This is not gonna be a restaurant review. Although thoughts took place in a gastropub called Neighborhood….
Here’s the set up: Yesterday. Afternoonish around 2:30 following an hour Foot Reflexology treatment. Hungry and wandering around between a few blocks where we had meter parking space…(I know those are fragments, but that’s how I felt—in a daze). I was angling for the still sunny corner of Café Chloe where my husband and I could extend our massage date and still pretend we’d entered some other silky world, but he steered us to an opposite corner down a block toward 7th, a spot now in concrete shade, grays and industrial steel but with signage that alerted him to craft beers.
We got in there and much to my surprise, sports coverage was not blasting loudly and fresh air gently moved through the pub’s up-swung windows. Other pluses: lots of great wall art—huge tile-scape of downtown scene, oil and acrylic paintings, and funky plaid bar stool covers. But being a wordsmith type, my eye went to the scrawl of words on all sides of the wall-mounted TV screen and surrounding shelves of spirits and tall-size craft beer bottles.
Maybe it was just the brainwave zone that I was still in after fingertips had drawn circles on my scalp and forehead, pinched and pulled at my toes. I can’t say I was under the influence yet of the pork cheek sandwich, citrus beet salad, or Coronado Idiot IPA, but upon reading one of the quotes scribbled right next to the TV screen, I opened my phone “Notes” and typed.
“When I got my first television set, I stopped caring so much about having close relationships.”
Then I noticed who had said it. Andy Freakin’ Warhol. The King of Pop print culture and more. The guy who mediated into brightly painted, repeating screen panels so much of what we all consumed during the 60s from Campbells Soup to lipstick in a tube to TV.
For me, it’s not so much about getting a TV. TV was in my life because other people or college dormitories that I was forced to live in bought the TVs and there they were. I’ve gone without TV for years at a time and most people who know me would probably attest that I’m not one of the top five TV addicts that they know. However…
Since acquiring that little black box—Apple TV—and since NetFlix went to streaming and since cable now offers the DVR option, in the past year I’ve been sucked into a number of TV series, American, Swedish, Danish, and British. I justify my TV consumption because I think that these shows—the scripts, the actors, and the production quality are soooo much better than ever before and anything currently running. Also, I can rip through an entire season, pulling an all day or late night binge and feel that I’m not tied to some schedule that requires me to be in front of the set every Thursday night instead of out dining in the ‘hood and catching up with friends.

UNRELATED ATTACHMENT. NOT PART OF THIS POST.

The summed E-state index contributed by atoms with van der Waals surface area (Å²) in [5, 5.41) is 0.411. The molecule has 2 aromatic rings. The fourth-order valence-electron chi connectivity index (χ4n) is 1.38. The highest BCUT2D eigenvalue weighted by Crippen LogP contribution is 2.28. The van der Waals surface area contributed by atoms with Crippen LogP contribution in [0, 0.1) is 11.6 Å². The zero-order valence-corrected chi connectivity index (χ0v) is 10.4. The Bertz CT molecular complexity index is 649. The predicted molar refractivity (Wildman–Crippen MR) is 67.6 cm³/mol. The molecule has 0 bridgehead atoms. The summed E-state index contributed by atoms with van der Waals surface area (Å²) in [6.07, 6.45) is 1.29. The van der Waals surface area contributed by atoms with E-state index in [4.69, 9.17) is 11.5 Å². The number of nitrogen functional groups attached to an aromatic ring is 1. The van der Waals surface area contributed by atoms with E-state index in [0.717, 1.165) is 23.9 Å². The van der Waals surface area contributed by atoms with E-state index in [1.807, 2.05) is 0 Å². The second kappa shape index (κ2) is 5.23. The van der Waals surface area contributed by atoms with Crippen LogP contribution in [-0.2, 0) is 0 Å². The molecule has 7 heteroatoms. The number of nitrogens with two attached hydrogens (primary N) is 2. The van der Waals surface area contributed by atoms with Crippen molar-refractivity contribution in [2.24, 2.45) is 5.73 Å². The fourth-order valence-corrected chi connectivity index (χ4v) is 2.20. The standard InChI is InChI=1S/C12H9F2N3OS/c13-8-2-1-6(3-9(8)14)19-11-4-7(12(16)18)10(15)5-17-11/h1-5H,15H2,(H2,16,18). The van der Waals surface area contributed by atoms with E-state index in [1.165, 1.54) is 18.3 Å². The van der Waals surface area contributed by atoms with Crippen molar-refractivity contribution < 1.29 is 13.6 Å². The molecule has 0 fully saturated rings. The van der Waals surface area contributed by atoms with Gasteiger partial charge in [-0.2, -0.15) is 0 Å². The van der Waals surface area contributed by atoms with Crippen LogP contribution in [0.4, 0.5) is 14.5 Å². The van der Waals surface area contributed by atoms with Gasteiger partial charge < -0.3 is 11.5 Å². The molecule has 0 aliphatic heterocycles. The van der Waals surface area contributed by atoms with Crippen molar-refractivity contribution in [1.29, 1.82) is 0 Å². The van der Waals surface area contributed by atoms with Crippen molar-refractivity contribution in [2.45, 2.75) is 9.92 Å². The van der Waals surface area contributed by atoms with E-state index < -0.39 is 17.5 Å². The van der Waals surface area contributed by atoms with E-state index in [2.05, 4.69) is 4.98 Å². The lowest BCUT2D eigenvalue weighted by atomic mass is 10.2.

I confess to consuming the following series up through their current season and/or final ending episodes (and I highly recommend all of them, even though I get irked by some aspects): Wallander (Swedish and Brit version, but Swedish is my fave), Homeland, Downton Abbey, Breaking Bad, The Killing, Mad Men, House of Cards, The Protectors, Top of the Lake, Annika Bengtzon, and Rectify.
Other shows that I tape and DVR through include: SNL, American Idol, The Voice, Sunday CBS, Padre Games, Glee, PBS specials, History Channel specials on War and Terrorism.
I’m probably leaving something out.
The truth is that I don’t think I care less about having close relationships. I’m not watching these shows at the expense of spending quality time with my husband (he’s usually somewhere on the sofa next to me along with our old cat and sometimes two dogs). I’m also usually texting my TV watching friends who also might be watching some of these shows and saying things like, “Did you see that? Whoa.” Sometimes I’m knitting, reading, of course, eating, and occasionally catnapping, and also playing Hanging with Friends whenever it’s my move.
I spend lots of quality time with Skye and the rest of my family. Most weeks I meet up with writing friends, also catch movies, dinners out, walk the dogs around OB, read plenty and write.
I think what it comes down to is that I’m losing sleep.
And then there’s the thought that yesterday afternoon if I’d stayed home and eaten a turkey sandwich while watching the night before’s episode of something I’d taped, I wouldn’t have gotten downtown to the Green Bamboo for that foot reflexology treatment and then late lunch at Neighborhood. I wouldn’t have had that date with Don. I wouldn’t have seen that Warhol quote about getting a TV and caring less about close relationships.
Here’s another quote, one my husband loves to pull out because a) it’s short enough he can recite it from memory; and b) it can easily be leaned upon to justify any number of past times. He read it first in his 1975 Hopkins High Yearbook—who knew? He credits Jan Gilbert for posting it beside her Senior photo (upon “googling” it, credit goes to any number of people including John Lennon and Bertrand Russell for saying it as well):
“Time you enjoy wasting is not wasted.”